Area residents continue to be up in arms over late-night noise emanating from a pair of local watering holes.
The most recent meeting of the Community Board 10 Police and Public Safety Committee was dominated by discussion of the problems that several local bars appear to be causing those who live nearby, said Susan Pulaski, the committee chair, during the board’s February meeting, which was held at the Knights of Columbus, 13th Avenue and 86th Street.
In particular, Pulaski said, people living near RJ’s Lounge and Grille at 8812 Third Avenue, and Trace Restaurant and Lounge, at 8814 Third Avenue, attended the meeting to air their complaints.
Previously, many of the complaints had been directed at Shenanigan’s, at Third Avenue and 89th Street, but that establishment subsequently added soundproofing.
The “noise problem,” Pulaski stressed, “is aggravating and frustrating because it continues and it doesn’t appear to be able to be solved.”
Among the irritants to those trying to get a good night’s sleep, she said, are “loud music, loud conversation, screaming, disrespectful patrons, doors of bars remaining open to allow the music to spill out onto the street, volume of music too high, double-parked cars, cars conking, crowds filling the sidewalks eliminating the pedestrian paths, outside smoking drifting up to residents apartments, managers not present in the bars (and) overcrowding in the bars.”
The board has received numerous letters and emails from affected residents since last August.
In one, a resident lamented, “It’s 11:45 on Friday night and I’ve been listening to the music so far for about 2 1⁄2 hours. RJ’s has a live band tonight and the back door is obviously wide open. I tried to call them, but there was no answer. I am on the phone with 311 right now.”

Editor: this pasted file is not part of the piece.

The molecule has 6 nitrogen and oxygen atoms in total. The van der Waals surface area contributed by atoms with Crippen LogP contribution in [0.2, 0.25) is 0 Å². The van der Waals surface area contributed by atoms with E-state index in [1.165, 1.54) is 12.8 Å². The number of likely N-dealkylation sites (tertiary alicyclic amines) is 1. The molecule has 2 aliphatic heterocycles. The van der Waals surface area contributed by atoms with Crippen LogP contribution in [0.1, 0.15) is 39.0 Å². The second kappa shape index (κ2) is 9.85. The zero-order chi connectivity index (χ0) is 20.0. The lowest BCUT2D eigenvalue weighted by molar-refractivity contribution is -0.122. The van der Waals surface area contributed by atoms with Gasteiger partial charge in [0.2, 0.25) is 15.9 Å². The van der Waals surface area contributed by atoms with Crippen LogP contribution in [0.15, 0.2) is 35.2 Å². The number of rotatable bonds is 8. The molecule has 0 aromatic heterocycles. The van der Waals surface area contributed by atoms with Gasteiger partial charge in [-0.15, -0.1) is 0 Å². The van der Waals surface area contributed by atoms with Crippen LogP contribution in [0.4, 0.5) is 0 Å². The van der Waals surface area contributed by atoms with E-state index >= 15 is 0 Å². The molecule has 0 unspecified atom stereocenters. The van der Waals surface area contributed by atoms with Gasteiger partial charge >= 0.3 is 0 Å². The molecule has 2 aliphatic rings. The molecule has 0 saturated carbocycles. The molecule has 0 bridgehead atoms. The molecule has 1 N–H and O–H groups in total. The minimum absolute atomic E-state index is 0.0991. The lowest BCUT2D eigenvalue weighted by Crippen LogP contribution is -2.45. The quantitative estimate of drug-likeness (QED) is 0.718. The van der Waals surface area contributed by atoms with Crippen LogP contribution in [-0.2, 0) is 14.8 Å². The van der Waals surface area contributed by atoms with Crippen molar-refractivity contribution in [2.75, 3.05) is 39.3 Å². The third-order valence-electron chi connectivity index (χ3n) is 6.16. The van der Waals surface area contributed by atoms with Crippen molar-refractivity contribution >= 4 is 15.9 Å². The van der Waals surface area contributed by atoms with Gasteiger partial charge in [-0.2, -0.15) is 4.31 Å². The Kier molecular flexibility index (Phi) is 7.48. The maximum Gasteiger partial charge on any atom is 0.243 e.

In another, the writer complained of being unable to contact anyone in a managerial position at Trace.
“They do not close until 4 a.m. on the weekends, so we have been hearing their music until 4!” the person wrote, adding, “The hostesses at Trace keep telling me that they do not have managers… just owners. I have gone down there at all different times of the day and night, and there is never anyone ‘on duty’ to talk to…. Here they are in a family oriented neighborhood serving countless alcoholic drinks to customers and there’s no one there to keep things under control.”
One major issue facing the board, Pulaski noted, is that when bars and clubs apply to the State Liquor Authority (SLA) for liquor licenses, they “list an intention on their applications, but do not adhere to them, running their establishments with different ones.”
For instance, Pulaski pointed out, RJ’s’ application indicates that it will “serv(e) light fare, play light jazz, clos(e) at midnight, but it operates as a bar with a live band, open until 4 a.m. Trace listed no music on their application and they have a disc jockey and have dancing.”
To that end, she stressed, the board could tackle the problem by “hold(ing) the owners to their original intent on their application, until they get approval from the SLA for their new design.”
In addition, Pulaski said, members of the committee suggested that the board pursue adding stipulations to liquor licenses, as they recently did with Crown KTV, a karaoke bar. “We need to make this apart of our approval procedure,” Pulaski said.
Dominic Aiello, the owner of RJ’s, attended the committee meeting, said Pulaski. At an earlier committee meeting, she recalled, he had said that he would be installing soundproofing at his establishment. That had been delayed, Pulaski said, but Aiello had told his listeners that he was putting in soundproofing as well as “having the front and back doors padded for sound reduction.
“He asked that a representative from the board stop in at the end of the month to see the completion,” Pulaski added.
No one from Trace attended the committee meeting. Called and asked to respond to complaints about the establishment, George Kelly, a manager at the bar, declined to comment.